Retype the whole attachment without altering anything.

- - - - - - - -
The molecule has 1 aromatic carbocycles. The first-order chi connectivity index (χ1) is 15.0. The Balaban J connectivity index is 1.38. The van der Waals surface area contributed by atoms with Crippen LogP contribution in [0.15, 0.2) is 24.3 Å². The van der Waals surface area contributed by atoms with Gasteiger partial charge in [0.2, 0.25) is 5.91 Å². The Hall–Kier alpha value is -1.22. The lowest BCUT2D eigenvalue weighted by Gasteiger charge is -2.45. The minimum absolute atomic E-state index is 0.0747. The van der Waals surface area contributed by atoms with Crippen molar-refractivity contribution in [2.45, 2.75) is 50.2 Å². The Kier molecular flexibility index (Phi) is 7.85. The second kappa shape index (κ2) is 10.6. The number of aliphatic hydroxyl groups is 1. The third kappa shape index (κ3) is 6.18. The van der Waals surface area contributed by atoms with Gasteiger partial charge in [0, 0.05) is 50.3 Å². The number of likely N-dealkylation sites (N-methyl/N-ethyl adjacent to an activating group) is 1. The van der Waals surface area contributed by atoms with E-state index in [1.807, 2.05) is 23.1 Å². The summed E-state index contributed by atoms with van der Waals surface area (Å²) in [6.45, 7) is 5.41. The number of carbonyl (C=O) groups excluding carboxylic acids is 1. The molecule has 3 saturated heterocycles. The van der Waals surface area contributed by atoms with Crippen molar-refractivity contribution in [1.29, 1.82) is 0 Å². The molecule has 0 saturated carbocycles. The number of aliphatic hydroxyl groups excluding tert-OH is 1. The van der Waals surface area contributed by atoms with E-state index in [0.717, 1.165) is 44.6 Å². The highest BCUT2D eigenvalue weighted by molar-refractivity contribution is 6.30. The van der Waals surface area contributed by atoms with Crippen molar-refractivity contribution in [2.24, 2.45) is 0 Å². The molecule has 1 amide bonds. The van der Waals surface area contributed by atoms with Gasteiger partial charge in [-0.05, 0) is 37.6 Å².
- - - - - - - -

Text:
The molecule has 1 aromatic carbocycles. The first-order chi connectivity index (χ1) is 15.0. The Balaban J connectivity index is 1.38. The van der Waals surface area contributed by atoms with Crippen LogP contribution in [0.15, 0.2) is 24.3 Å². The van der Waals surface area contributed by atoms with Gasteiger partial charge in [0.2, 0.25) is 5.91 Å². The Hall–Kier alpha value is -1.22. The lowest BCUT2D eigenvalue weighted by Gasteiger charge is -2.45. The minimum absolute atomic E-state index is 0.0747. The van der Waals surface area contributed by atoms with Crippen molar-refractivity contribution in [2.45, 2.75) is 50.2 Å². The Kier molecular flexibility index (Phi) is 7.85. The second kappa shape index (κ2) is 10.6. The number of aliphatic hydroxyl groups is 1. The third kappa shape index (κ3) is 6.18. The van der Waals surface area contributed by atoms with Gasteiger partial charge in [0, 0.05) is 50.3 Å². The number of likely N-dealkylation sites (N-methyl/N-ethyl adjacent to an activating group) is 1. The van der Waals surface area contributed by atoms with E-state index in [1.807, 2.05) is 23.1 Å². The summed E-state index contributed by atoms with van der Waals surface area (Å²) in [6.45, 7) is 5.41. The number of carbonyl (C=O) groups excluding carboxylic acids is 1. The molecule has 3 saturated heterocycles. The van der Waals surface area contributed by atoms with Crippen molar-refractivity contribution in [1.29, 1.82) is 0 Å². The molecule has 0 saturated carbocycles. The number of aliphatic hydroxyl groups excluding tert-OH is 1. The van der Waals surface area contributed by atoms with E-state index in [0.717, 1.165) is 44.6 Å². The highest BCUT2D eigenvalue weighted by molar-refractivity contribution is 6.30. The van der Waals surface area contributed by atoms with Crippen molar-refractivity contribution in [2.24, 2.45) is 0 Å². The molecule has 1 amide bonds. The van der Waals surface area contributed by atoms with Gasteiger partial charge in [-0.05, 0) is 37.6 Å².